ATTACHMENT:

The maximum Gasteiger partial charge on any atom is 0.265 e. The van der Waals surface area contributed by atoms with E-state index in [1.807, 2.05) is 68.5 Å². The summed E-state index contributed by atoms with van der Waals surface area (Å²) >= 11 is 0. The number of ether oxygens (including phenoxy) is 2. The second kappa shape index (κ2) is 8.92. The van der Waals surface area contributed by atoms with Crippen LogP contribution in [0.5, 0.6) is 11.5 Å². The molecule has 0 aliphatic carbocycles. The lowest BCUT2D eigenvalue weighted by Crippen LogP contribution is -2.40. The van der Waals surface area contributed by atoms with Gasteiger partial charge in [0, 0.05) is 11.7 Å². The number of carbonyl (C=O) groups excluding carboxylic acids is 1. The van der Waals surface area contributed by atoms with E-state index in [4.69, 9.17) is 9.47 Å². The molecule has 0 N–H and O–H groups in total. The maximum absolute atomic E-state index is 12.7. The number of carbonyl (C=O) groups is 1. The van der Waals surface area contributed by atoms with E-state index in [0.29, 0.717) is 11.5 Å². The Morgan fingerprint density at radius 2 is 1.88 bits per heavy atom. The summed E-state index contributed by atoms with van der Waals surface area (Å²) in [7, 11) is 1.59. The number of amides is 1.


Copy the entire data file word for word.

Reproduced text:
The maximum Gasteiger partial charge on any atom is 0.265 e. The van der Waals surface area contributed by atoms with E-state index in [1.807, 2.05) is 68.5 Å². The summed E-state index contributed by atoms with van der Waals surface area (Å²) >= 11 is 0. The number of ether oxygens (including phenoxy) is 2. The second kappa shape index (κ2) is 8.92. The van der Waals surface area contributed by atoms with Crippen LogP contribution in [0.5, 0.6) is 11.5 Å². The molecule has 0 aliphatic carbocycles. The lowest BCUT2D eigenvalue weighted by Crippen LogP contribution is -2.40. The van der Waals surface area contributed by atoms with Gasteiger partial charge in [0, 0.05) is 11.7 Å². The number of carbonyl (C=O) groups excluding carboxylic acids is 1. The van der Waals surface area contributed by atoms with E-state index in [4.69, 9.17) is 9.47 Å². The molecule has 0 N–H and O–H groups in total. The maximum absolute atomic E-state index is 12.7. The number of carbonyl (C=O) groups is 1. The van der Waals surface area contributed by atoms with E-state index in [0.29, 0.717) is 11.5 Å². The Morgan fingerprint density at radius 2 is 1.88 bits per heavy atom. The summed E-state index contributed by atoms with van der Waals surface area (Å²) in [7, 11) is 1.59. The number of amides is 1.